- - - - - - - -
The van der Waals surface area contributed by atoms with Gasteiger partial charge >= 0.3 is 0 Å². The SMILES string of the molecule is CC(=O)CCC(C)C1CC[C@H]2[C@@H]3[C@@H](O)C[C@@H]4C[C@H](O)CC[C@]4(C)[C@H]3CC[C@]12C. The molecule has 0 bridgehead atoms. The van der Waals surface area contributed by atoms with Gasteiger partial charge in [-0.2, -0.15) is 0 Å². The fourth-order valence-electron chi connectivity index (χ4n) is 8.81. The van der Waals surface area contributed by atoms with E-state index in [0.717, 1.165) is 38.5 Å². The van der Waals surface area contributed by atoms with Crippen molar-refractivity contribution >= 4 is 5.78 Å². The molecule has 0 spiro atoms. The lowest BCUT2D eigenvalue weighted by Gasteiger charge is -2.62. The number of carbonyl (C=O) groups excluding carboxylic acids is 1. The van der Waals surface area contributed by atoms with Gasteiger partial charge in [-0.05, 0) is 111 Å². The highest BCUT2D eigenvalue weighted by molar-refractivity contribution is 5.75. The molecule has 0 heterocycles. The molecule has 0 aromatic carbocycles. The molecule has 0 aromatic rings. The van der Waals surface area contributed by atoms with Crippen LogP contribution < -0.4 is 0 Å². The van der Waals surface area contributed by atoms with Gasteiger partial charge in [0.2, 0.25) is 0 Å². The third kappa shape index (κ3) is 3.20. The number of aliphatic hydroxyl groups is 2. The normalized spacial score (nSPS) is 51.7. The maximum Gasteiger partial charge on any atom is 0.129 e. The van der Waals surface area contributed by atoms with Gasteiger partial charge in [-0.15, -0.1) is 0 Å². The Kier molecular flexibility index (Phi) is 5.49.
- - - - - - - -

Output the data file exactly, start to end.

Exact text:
The van der Waals surface area contributed by atoms with Gasteiger partial charge >= 0.3 is 0 Å². The SMILES string of the molecule is CC(=O)CCC(C)C1CC[C@H]2[C@@H]3[C@@H](O)C[C@@H]4C[C@H](O)CC[C@]4(C)[C@H]3CC[C@]12C. The molecule has 0 bridgehead atoms. The van der Waals surface area contributed by atoms with Gasteiger partial charge in [-0.2, -0.15) is 0 Å². The fourth-order valence-electron chi connectivity index (χ4n) is 8.81. The van der Waals surface area contributed by atoms with E-state index in [0.717, 1.165) is 38.5 Å². The van der Waals surface area contributed by atoms with Crippen molar-refractivity contribution >= 4 is 5.78 Å². The molecule has 0 spiro atoms. The lowest BCUT2D eigenvalue weighted by Gasteiger charge is -2.62. The number of carbonyl (C=O) groups excluding carboxylic acids is 1. The van der Waals surface area contributed by atoms with Gasteiger partial charge in [-0.05, 0) is 111 Å². The highest BCUT2D eigenvalue weighted by molar-refractivity contribution is 5.75. The molecule has 0 heterocycles. The molecule has 0 aromatic carbocycles. The molecule has 0 aromatic rings. The van der Waals surface area contributed by atoms with Crippen LogP contribution < -0.4 is 0 Å². The van der Waals surface area contributed by atoms with Gasteiger partial charge in [0.2, 0.25) is 0 Å². The third kappa shape index (κ3) is 3.20. The number of aliphatic hydroxyl groups is 2. The normalized spacial score (nSPS) is 51.7. The maximum Gasteiger partial charge on any atom is 0.129 e. The van der Waals surface area contributed by atoms with Gasteiger partial charge in [-0.15, -0.1) is 0 Å². The Kier molecular flexibility index (Phi) is 5.49.